Diagnostic User

Here, there is information for all the users of diagnostic devices.

Before we go deeper into the subject, I would first like to clarify the term OBD. Unfortunately, it changes its meaning depending on the context. Which often leads to confusion in diagnosis beginners. The abbreviation OBD stands for on-board diagnostics. In general, this means that the control units installed in the vehicle (therefore on-board) have integrated a kind of diagnostic functionality. If the results of these diagnoses are to be read out, a device is required. Some of these devices carry the abbreviation OBD in the name, e.g. OBD tool, OBD scanner or OBD tester. For the beginner I would like to mention that an on-board diagnostic tool by no means always drive with the vehicle. It is rather connected in the workshop, in order to find errors more quickly.

In 1988 the California Air Resources Board (CARB) began to define what the "diagnostic functionality" should be in a control unit (ECU) in order to contribute to the "clean air". This definition is called the OBD standard. There was then an extension of this OBD standard, which is called as OBD-II standard or only as OBD-II. (For more details, see OBD-II.)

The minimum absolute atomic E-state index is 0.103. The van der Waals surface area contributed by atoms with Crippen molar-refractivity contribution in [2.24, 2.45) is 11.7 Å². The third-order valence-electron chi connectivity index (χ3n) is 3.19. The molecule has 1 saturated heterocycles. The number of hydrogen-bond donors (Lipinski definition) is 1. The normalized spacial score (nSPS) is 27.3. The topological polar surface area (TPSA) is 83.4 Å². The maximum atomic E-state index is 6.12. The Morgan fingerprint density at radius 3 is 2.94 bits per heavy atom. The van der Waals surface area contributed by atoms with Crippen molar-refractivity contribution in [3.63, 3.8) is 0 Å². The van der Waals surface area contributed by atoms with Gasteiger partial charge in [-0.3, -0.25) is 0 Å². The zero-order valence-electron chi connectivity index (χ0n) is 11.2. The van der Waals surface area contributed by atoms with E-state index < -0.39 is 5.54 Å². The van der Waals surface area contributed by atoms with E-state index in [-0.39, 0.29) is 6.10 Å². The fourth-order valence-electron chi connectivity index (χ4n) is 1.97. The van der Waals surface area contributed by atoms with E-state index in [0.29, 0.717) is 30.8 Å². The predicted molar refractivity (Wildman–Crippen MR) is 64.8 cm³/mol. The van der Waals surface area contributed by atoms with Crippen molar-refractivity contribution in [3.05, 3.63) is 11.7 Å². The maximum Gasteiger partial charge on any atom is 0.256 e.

The car manufacturers already seen the necessity before 1988 to provide the control units with a diagnostic functionality. They were concerned less with keeping the air clean than with the possibility of finding errors more quickly. As you can imagine, this diagnostic functionality has also been given the general term OBD.

The control unit manufacturers naturally also wanted to have a possibility to provide their control units with their own diagnostic functions. Many have also done this and then speak of OBD in this context.

In the following small table, I would like to list again the term OBD in different contexts and show you my nomenclature to avoid confusion.

Context My nomenclature for this context
OBD as a pure abbreviation for on-board diagnostic OBD
OBD within the meaning of the CARB standards OBD-I, OBD-II, EOBD, JOBD
OBD in the sense of the diagnostic standards of the respective vehicle manufacturer MOBD (M for Manufaktur)
OBD in the sense of the diagnostic standards of the respective vehicle supplier SOBD (S for Supplier)

Very often I have heard similar discussions like this.

Person A: "I bought an OBD tool for my Saab."

Person B: "What did it cost?"

Person A: "1000 Euro."

Person B: "This is very expensive, I bought an OBD tool for 20 euros at ALDI and that can be all brands."

Person A and B now discuss for a while. Until both may have realized that A has purchased a MOBD tool and B is an OBD-II tool. The possible functionality of the MOBD against the OBD-II is so enormous, that the price difference can of course be explained, if the MOBD tool uses all possibilities. In order to make it tangible for the newcomer in the diagnosis topic, this is like comparing NewYork to York.

Finally, it should be said that inside the MOBD every manufacturer does what he wants. Thus, it is not very successful, e.g. to use a MOBD tool for Audi on a Volvo.